Fangirls Around the Web spotlights fangirls and the heroines, real-life and fictional, who inspire them.
At io9, Rob Bricken explains why Marvel needs a superheroine who can stand alongside its superheroes, and he suggests Captain Marvel as the solution to their problem. While here at FANgirl we’ve taken a look at the existing framework of the Hero’s Journey and how it does and doesn’t work for a heroine, Alyssa Rosenberg at Slate considers the female anti-hero. She notes, “There really isn’t an equivalent framework available for women, who get penalized rather than rewarded for displaying masculine traits like aggression, physical force, ambition, or selfishness.”
As discussed during my appearance on the ForceCast last week, one of the things I have been told by the Powers That Be, when asked about the lack of female characters or diversity in past stories, is that they didn’t see a demand, or a voice representing those requests, in fandom. Bria at Tosche Station wrote a fantastic post on diversity in Star Wars last week. I’ll reiterate the point I’ve made multiple times: if you want something as a fan, you need to ask for it; if you see fabulous posts that represent what you want, point those out to the creative parties by whatever means possible – tweets, email, snail mail, Facebook or Tumblr.
The Year of the Fangirl continues with Fangirls of the Day Sandra, Courtney, Lisa, Melissa, Bella, Emilee, Sarah, Arwen, Tessana, Alexa, Lisa, Sheila, Maria Jose, Andrea, Sarah, and Skylar. The Her Universe campaign inspired Kai Charles to celebrate Fangirl Summer at her blog Fictional State of Mind. She includes some neat buttons for the event, including this fun one of Princess Leia reading some books. At Fashionably Geek, Year of the Fangirl contributor Amy Ratcliffe featured Alexandria Law’s images inspired by young girls cosplaying superheroes.
Proof that business and media are still trying to figure women out: Alyssa Rosenberg talks about what women want from television at ThinkProgress. Amanda Dobbins at Vulture breaks down the math on how women have been represented in movies over the last two decades. The Daily Mail reports that “female gamers spend as much time and money on consoles as men.” (via The Mary Sue) Emily Asher-Perrin at Tor.com showcased a video commercial for the Goldie Blox, a toy that understands little girls want to be more than princesses, and “they deserve toys that engage their brains” with engineering-type toys. Another young fangirl, Riley, expressed strong feeling about the lack of Black Widow merchandise. (via Fashionably Geek)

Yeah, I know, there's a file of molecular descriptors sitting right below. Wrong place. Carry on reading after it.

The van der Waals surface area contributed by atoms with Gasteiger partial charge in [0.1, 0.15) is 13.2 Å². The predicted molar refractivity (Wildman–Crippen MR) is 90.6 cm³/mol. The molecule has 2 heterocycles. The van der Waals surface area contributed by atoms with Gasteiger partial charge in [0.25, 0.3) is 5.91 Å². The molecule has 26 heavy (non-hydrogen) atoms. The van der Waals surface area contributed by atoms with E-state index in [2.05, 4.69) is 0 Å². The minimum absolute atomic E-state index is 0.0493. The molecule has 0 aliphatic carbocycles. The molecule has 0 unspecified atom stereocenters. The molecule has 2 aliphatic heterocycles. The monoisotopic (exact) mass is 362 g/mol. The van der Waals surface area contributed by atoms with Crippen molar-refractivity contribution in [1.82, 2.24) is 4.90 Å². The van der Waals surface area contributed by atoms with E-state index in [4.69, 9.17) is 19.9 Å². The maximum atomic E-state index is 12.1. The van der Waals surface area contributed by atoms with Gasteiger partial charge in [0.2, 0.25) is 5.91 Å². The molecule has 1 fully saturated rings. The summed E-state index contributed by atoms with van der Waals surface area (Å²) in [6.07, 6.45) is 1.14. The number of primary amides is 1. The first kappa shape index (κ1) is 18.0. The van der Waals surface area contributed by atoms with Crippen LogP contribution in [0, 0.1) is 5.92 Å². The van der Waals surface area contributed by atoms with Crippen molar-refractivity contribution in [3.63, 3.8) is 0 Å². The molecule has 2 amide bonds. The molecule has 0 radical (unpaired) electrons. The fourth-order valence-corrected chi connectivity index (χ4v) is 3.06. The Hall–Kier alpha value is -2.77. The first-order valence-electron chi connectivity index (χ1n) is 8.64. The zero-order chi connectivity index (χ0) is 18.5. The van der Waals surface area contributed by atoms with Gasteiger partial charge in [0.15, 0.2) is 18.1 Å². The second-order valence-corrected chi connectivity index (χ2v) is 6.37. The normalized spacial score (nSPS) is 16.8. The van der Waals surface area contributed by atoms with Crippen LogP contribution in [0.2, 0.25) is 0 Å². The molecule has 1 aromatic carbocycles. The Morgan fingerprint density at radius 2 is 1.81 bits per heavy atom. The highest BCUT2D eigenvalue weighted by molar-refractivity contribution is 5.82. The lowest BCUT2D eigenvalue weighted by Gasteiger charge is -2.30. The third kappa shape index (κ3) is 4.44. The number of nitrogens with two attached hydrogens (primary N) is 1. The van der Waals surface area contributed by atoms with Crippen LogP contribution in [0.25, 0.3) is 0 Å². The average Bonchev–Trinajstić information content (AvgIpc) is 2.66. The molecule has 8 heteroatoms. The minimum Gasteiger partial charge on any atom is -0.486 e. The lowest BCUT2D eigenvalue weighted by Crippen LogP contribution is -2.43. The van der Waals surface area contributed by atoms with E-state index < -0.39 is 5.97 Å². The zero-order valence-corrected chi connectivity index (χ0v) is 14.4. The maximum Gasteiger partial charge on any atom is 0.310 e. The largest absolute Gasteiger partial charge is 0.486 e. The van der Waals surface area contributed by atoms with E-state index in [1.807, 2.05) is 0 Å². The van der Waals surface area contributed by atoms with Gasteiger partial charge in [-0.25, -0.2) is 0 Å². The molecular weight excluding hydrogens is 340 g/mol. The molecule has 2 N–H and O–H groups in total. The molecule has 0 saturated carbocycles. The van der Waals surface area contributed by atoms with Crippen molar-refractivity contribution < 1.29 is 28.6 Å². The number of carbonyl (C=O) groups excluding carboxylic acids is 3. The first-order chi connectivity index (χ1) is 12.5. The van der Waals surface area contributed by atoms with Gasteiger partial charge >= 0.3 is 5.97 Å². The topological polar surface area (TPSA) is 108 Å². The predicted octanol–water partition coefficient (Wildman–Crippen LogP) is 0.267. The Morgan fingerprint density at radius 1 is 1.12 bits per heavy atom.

Recently I’ve seen a lot of gendered slurs used on Twitter and Facebook. Quite a few times they have been comments not meant to be offensive, while other times that was the intention. And remarkably, they are men hurling them at other men. Some examples: the word “bitch” used to compare one villain to another and “hitwhore” used to disparage a site. Like Kat Richardson, in her blog post “Insidious Language,” I don’t think the men using these terms are sexist, but they are continuing to perpetuate a culture that is uncomfortable for women.
Wonder Woman continues to be a hot topic around the web. Over at the L.A. Times HeroComplex, Grant Morrison talks about his graphic novel Wonder Woman: Earth One, and the Cartoon Network previewed a Wonder Woman short for DC Nation that provides a 70’s hipster vibe for the character:
It’s about the sexes and how we feel about one another, and what a society of women cut off from the rest of the world for 3,000 years might look like, and what kind of sexuality, what kind of philosophy, what kind of science would that have developed, and how would that impact our world if it actually suddenly became apparent that these women existed.
At io9, George Dvorsky highlights a study where women did better on math tests when they faked their names. Self-reputational threat – “the fear some women have of doing poorly when they’re concerned that it’ll be taken as proof of a stereotype” – is a problem that appears to plague the performance of women in math tests, but “removing this pressure seems to alleviate the fear and the distraction.”
News to me, the Star Wars magnolia and the Princess Leia iris are real flowers! Thanks to Susan Pfiel for sending along information on where to purchase the Princess Leia iris. The iris was spotted at artist Karen Hellion’s Facebook page, where she has created beautiful Leia artwork that incorporates the flower. Crossing our fingers that this image gets picked up by WeLoveFine tees, where she submitted it.
JustJenn reveals her tips for surviving San Diego Comic-Con this week.